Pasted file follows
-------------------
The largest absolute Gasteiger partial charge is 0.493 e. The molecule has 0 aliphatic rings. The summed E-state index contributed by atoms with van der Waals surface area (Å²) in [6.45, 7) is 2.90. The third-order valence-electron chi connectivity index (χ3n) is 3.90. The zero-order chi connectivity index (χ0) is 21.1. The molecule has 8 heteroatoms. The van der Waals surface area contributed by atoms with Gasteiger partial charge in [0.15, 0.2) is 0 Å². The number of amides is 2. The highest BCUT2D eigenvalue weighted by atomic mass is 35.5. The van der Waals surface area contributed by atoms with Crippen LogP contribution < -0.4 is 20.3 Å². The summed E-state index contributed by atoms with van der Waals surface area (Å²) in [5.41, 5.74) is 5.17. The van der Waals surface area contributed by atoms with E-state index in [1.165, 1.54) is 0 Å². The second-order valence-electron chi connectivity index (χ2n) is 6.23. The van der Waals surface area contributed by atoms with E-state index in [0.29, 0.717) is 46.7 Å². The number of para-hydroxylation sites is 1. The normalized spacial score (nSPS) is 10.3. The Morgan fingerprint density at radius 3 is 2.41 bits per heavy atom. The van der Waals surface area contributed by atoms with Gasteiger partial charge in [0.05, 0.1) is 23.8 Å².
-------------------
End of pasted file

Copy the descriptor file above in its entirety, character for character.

The largest absolute Gasteiger partial charge is 0.493 e. The molecule has 0 aliphatic rings. The summed E-state index contributed by atoms with van der Waals surface area (Å²) in [6.45, 7) is 2.90. The third-order valence-electron chi connectivity index (χ3n) is 3.90. The zero-order chi connectivity index (χ0) is 21.1. The molecule has 8 heteroatoms. The van der Waals surface area contributed by atoms with Gasteiger partial charge in [0.15, 0.2) is 0 Å². The number of amides is 2. The highest BCUT2D eigenvalue weighted by atomic mass is 35.5. The van der Waals surface area contributed by atoms with Crippen LogP contribution < -0.4 is 20.3 Å². The summed E-state index contributed by atoms with van der Waals surface area (Å²) in [5.41, 5.74) is 5.17. The van der Waals surface area contributed by atoms with E-state index in [1.165, 1.54) is 0 Å². The second-order valence-electron chi connectivity index (χ2n) is 6.23. The van der Waals surface area contributed by atoms with E-state index in [0.29, 0.717) is 46.7 Å². The number of para-hydroxylation sites is 1. The normalized spacial score (nSPS) is 10.3. The Morgan fingerprint density at radius 3 is 2.41 bits per heavy atom. The van der Waals surface area contributed by atoms with Gasteiger partial charge in [0.05, 0.1) is 23.8 Å².